The 4 Essential CHRO Skills
Business is Changing. HR Leaders Need to Change With It
Digital transformation is a top priority for CEOs. Yet, according to Gartner’s 2018 Future of HR Survey, more than 60% of CHROs worry they’re unprepared to manage coming technological disruptions.
So, while the core attributes of a good CHRO—critical thinking, creativity, leadership, and communication—have stood the test of time, they need additional skills to build talent organizations that can move at the pace of today’s business.
CHROs need four key skills to thrive in the future. And the skills may surprise you.
- Move fast, communicate faster
- Think (even more) strategically
- Know your workforce
- Build—and sell—your vision
Move fast, communicate faster
According to the Deloitte Global Human Capital Trends report, 91% of companies still rely on the traditional HR practice of annual reviews. But in a world where entrenched business models are being systematically disrupted, employees need feedback on a continuous basis, not just once a year.
To build organizations that can change course quickly, CHROs should embrace an agile approach, favoring faster feedback and ongoing reassessment over multi-year planning. They can use AI-powered performance review tools like ADP Compass or Humu, which crunch data on workers’ productivity and give them “nudges” on how to improve it in real time.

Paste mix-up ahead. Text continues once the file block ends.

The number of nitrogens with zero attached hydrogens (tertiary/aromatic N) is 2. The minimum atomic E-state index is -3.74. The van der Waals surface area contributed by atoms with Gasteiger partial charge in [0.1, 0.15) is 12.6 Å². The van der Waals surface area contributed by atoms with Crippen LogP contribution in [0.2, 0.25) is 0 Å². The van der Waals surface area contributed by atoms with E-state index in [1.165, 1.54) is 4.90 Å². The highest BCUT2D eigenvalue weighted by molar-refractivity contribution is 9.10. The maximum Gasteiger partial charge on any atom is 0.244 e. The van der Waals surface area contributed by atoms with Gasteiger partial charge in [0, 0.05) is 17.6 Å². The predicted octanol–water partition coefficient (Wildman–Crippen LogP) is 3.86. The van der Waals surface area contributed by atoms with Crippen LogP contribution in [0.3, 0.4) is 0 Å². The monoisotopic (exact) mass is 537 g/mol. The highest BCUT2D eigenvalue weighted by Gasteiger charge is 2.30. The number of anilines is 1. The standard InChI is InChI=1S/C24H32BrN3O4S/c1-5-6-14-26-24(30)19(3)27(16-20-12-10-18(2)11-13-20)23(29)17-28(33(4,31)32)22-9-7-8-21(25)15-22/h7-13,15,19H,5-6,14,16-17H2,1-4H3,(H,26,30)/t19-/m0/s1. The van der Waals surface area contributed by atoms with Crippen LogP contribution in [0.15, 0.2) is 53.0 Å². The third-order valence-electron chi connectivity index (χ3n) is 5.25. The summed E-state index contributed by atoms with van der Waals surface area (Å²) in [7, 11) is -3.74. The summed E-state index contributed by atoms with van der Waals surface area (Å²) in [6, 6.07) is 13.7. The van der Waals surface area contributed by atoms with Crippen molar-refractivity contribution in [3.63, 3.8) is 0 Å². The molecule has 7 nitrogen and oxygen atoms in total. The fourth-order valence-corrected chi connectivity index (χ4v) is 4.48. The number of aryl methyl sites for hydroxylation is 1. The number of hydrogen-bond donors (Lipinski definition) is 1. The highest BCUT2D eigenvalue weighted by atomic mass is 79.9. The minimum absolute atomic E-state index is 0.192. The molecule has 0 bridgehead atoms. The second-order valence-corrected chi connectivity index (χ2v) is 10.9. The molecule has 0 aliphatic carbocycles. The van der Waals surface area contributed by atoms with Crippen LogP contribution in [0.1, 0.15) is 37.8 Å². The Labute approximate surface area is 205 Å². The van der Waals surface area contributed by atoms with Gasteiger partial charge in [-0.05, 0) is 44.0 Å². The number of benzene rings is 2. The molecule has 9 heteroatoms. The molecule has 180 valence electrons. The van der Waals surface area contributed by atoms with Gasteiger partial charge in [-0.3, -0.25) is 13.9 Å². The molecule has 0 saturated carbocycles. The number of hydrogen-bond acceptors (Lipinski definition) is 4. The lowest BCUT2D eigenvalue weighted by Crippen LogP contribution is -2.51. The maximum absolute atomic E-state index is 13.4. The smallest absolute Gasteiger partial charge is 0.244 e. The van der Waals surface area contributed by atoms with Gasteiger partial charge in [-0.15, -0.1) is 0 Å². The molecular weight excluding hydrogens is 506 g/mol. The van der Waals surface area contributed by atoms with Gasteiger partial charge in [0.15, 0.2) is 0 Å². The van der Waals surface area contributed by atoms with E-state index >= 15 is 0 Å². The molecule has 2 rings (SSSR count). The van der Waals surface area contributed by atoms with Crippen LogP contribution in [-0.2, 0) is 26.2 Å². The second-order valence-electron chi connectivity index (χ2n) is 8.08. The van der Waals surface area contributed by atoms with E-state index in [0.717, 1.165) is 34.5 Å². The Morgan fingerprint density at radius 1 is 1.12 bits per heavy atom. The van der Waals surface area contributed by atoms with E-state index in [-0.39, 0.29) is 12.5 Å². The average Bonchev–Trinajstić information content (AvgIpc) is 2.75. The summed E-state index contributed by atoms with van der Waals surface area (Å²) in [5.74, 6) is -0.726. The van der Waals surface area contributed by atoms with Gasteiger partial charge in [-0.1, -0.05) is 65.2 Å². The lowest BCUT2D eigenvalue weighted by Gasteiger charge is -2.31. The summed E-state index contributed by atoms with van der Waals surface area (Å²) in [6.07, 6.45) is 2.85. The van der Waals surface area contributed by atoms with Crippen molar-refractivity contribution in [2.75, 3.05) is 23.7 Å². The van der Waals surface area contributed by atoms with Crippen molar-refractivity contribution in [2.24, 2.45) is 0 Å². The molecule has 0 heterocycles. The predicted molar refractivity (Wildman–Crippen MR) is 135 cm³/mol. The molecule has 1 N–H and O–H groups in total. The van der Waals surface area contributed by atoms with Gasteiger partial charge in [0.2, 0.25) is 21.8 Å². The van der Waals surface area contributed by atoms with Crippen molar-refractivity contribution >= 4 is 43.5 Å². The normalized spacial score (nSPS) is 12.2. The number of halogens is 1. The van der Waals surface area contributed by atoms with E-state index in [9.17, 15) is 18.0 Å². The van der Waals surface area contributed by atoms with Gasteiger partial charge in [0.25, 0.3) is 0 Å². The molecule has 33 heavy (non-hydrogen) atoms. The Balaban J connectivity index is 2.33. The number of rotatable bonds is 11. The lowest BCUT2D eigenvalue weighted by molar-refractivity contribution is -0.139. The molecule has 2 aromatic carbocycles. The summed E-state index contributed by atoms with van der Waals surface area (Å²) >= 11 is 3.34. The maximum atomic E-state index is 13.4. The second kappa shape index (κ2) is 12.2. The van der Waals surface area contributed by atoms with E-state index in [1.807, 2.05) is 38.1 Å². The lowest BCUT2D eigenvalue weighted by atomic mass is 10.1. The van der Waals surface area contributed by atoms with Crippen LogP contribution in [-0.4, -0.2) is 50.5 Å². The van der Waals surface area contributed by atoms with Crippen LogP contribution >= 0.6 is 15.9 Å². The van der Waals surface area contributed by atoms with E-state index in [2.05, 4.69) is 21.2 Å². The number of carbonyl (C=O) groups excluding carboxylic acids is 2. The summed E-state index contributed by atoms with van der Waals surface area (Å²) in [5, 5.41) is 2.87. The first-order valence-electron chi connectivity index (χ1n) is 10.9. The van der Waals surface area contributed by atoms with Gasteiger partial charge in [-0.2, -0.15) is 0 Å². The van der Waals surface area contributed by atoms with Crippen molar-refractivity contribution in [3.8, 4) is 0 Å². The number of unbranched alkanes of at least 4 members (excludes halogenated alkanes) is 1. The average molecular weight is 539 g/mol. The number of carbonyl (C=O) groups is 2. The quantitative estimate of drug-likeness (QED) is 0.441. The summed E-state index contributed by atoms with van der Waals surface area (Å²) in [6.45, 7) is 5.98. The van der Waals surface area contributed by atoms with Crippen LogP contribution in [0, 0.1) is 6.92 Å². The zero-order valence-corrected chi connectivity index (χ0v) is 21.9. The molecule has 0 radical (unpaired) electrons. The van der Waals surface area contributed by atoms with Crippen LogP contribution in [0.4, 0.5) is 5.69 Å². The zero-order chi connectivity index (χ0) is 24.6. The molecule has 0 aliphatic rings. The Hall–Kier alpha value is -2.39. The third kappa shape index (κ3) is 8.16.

Think (even more) strategically
CHROs need a strategic vision to be indispensable in the boardroom.
Know your workforce
More than half of workers say their job responsibilities are too opaque, that they strain under too many demands, and that they’re entangled in to too many professional relationships, according to a recent Gartner study. Yet only 18% of CHROs rank rethinking and reconfiguring organizational structures as a priority within the next three years.
Build—and sell—your vision
CHROs who want to transform entrenched HR processes need to effectively communicate their vision to win buy-ins from key stakeholders across the company. This includes articulating a hiring and growth strategy that accounts for changing workforce dynamics.
In the United States alone, more than 40% of workers are engaged in contingent and gig work, according to a 2018 Deloitte study. Forward-leaning CHROs need to think about building teams with the right mix of full-time staff and project-based freelancers. They also need to future-proof their talent pool by reskilling and upskilling employees for evolving business objectives. For CHROs to succeed on these shifting sands, they will need to lead the way from old HR processes into digitally advanced ones.
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Source: Forbes Magazine